The chapter ends with Christian Grey helping Ana put on her jacket as she leaves his office. This gives Ana a huge, throbbing lady-boner. Man, I gotta go take a cold shower after that one!


One paragraph in and I could see the Twilight parallels already—the first person narrative gives us intensely dull and overly descriptive details about Bella Swan Anastasia Steele…brushing her hair. “I roll my eyes in exasperation and gaze at the pale, brown-haired girl with blue eyes too big for her face staring back at me, and give up.” This was something that bothered me in the Twilight series as well! I got so sick of Bella rolling to her right side to long for Edward, then rolling to her left side to long for Edward, then slowly lifting herself out of bed to go in search of a glass of water. It all got to be too much. Then we have Christian Grey who is really Edward Cullen. He’s cold, immediately obsessed with the main character but trying desperately to resist it, and Ana/Bella is insanely attracted to him even though she never ever is interested in anyone ever or vice versa.

Something that will never cease to frustrate me about writing is awkward and unnecessary attention to detail. Slipping in Ana’s description of herself feels so forced. She may as well have opened the book with, “My name’s Anastasia Steele. I’m twenty one years old. I have brown hair, I’m pale and have really big eyes, like Kristin Stewart! I like books but only the ones that cliché English majors like because I don’t know how to have any opinions of my own. Speaking of which, my only wish is to find a man who is extremely gorgeous and controls my every action. Damn, I’m a spaz! I fall on my face a lot and think I’m super unattractive, but within two chapters you’ll already hear about the various, attractive men whose affections I don’t return.”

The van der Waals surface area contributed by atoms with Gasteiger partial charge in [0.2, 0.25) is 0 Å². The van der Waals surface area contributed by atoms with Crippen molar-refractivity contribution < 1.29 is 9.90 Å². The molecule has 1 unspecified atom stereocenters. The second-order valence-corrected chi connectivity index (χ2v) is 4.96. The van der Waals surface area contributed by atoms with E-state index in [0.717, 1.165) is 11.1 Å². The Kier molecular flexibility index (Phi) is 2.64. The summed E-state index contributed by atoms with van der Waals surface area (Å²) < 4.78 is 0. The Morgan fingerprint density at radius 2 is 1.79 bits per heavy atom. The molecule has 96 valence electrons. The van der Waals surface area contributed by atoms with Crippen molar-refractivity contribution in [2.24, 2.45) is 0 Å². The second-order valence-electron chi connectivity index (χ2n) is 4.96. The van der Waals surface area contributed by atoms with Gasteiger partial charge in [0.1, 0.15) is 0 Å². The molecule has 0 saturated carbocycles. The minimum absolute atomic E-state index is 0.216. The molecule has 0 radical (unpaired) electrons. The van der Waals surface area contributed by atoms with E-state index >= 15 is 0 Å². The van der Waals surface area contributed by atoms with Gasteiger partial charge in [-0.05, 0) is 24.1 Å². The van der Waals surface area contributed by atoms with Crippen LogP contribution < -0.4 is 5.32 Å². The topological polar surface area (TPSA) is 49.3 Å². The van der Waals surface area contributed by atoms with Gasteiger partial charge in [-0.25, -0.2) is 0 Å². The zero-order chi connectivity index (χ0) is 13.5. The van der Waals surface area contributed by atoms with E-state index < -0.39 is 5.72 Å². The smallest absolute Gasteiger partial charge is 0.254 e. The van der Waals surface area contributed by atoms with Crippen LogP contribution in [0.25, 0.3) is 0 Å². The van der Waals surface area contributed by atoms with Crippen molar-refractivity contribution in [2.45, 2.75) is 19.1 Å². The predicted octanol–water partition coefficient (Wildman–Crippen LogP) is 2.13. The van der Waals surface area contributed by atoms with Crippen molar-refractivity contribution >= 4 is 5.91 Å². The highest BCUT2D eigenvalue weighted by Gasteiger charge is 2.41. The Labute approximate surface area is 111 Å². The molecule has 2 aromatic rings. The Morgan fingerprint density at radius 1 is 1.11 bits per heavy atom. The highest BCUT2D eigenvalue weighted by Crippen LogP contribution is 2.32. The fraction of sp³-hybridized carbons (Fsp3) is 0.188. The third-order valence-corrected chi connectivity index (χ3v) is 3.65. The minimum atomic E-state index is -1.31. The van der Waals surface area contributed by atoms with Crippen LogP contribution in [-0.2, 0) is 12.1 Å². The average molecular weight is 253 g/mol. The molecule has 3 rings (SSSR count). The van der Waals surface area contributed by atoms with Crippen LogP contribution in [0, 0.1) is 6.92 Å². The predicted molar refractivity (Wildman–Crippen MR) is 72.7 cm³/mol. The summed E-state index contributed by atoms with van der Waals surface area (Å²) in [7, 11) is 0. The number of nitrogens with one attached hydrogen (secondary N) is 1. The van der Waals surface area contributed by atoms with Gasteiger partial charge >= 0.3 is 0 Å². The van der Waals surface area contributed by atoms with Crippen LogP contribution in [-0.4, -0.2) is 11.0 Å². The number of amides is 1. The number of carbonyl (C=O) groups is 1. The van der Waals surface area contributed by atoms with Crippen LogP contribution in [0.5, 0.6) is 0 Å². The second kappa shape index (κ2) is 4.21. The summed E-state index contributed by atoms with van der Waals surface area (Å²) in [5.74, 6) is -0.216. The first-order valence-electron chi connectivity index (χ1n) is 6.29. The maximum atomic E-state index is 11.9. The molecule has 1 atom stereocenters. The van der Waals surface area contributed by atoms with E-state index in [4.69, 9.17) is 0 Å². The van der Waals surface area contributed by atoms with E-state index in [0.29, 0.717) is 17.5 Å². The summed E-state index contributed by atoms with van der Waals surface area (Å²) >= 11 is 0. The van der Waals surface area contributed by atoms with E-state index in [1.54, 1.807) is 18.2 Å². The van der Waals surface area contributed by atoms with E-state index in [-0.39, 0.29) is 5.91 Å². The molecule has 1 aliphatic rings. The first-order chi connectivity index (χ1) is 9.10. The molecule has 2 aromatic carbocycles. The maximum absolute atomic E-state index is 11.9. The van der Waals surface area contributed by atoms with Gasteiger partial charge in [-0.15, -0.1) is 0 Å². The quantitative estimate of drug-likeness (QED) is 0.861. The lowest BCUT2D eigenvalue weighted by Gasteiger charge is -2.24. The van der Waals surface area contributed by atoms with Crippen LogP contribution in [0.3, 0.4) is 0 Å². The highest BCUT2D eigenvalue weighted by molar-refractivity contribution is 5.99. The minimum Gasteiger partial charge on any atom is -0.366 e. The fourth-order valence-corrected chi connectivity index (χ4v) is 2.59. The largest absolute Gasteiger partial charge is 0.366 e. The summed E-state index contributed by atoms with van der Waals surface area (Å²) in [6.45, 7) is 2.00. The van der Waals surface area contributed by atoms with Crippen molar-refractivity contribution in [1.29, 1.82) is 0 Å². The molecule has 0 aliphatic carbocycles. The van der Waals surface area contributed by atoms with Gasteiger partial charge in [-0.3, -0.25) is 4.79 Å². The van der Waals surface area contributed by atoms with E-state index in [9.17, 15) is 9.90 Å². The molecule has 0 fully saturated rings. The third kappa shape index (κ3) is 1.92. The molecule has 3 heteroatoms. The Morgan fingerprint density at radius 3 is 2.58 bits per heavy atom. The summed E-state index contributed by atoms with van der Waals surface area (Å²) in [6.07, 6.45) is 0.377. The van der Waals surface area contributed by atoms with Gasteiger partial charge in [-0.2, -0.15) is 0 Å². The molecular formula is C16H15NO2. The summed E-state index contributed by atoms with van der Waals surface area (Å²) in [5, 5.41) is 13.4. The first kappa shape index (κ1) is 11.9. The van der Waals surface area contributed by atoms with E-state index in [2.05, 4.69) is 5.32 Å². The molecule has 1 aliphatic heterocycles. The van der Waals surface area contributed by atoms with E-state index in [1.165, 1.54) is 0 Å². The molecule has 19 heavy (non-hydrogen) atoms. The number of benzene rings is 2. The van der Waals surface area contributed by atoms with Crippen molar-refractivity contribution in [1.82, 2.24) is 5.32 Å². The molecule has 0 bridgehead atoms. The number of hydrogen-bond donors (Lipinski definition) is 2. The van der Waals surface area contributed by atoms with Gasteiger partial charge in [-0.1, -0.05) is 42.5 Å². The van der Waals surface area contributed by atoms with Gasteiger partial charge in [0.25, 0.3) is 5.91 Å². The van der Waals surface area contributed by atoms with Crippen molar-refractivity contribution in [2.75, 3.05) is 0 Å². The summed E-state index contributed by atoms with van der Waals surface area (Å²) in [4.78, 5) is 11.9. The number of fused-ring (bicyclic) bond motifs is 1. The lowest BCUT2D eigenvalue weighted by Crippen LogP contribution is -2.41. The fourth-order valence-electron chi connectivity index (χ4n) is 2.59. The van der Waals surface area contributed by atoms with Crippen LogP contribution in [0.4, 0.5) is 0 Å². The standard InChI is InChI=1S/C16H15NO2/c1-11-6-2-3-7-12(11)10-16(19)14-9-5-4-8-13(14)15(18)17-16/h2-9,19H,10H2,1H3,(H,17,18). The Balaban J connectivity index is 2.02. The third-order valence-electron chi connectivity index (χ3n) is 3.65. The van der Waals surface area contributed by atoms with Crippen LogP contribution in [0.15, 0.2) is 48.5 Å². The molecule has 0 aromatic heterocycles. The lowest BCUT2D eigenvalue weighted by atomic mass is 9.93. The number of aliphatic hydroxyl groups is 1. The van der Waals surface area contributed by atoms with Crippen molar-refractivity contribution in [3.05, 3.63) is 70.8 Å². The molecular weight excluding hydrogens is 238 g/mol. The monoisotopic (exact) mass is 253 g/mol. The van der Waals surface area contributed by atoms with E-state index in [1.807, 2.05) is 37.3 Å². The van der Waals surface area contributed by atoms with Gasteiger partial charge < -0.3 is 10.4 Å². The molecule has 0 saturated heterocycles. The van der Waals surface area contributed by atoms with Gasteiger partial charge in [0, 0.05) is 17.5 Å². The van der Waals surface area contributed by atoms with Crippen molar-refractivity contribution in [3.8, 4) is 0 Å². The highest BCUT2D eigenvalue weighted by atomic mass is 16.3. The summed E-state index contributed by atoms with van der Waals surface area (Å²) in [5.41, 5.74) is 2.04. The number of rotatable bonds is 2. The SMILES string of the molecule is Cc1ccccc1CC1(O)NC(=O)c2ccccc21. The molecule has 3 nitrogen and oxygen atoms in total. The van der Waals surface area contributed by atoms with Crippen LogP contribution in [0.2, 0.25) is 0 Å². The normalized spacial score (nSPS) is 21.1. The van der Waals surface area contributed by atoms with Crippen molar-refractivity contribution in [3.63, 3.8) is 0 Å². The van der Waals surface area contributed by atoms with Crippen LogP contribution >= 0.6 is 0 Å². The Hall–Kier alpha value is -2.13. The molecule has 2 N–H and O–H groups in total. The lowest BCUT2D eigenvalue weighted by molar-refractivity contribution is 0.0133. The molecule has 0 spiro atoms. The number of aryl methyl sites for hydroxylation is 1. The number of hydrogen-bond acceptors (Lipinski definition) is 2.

As I type this blog post with my tiny, baby-like hands, I roll my eyes with exasperation, annoyance, and contempt, but also a hint of amusement. It’s always very important to specify what kind of eye-rolling you’re doing, or else how will the reader be able to properly visualize the scene? Nice attention to detail, James. I now gaze at my words appraisingly with judgmental, unblinking green eyes, wondering what is going to happen on the next episode of The Big C that I have loading in another tab. Whoops, sorry, drifted off there into too-much detail land where nobody belongs.

My other big issue is the constant shifts in diction. In a way I think this book would have been a lot better in the third person. I could have gotten to know Ana in a more interesting way, and perhaps liked her a little more, if I had some perspective on her. And if James wanted to get in Ana’s head and use the italicized thoughts, it would have made more sense to shift into a close third and take on her voice. Then the shifts in diction would make a little more sense. From the narrator we’d have a slightly more formal diction, and from Ana we’d get the more conversational language.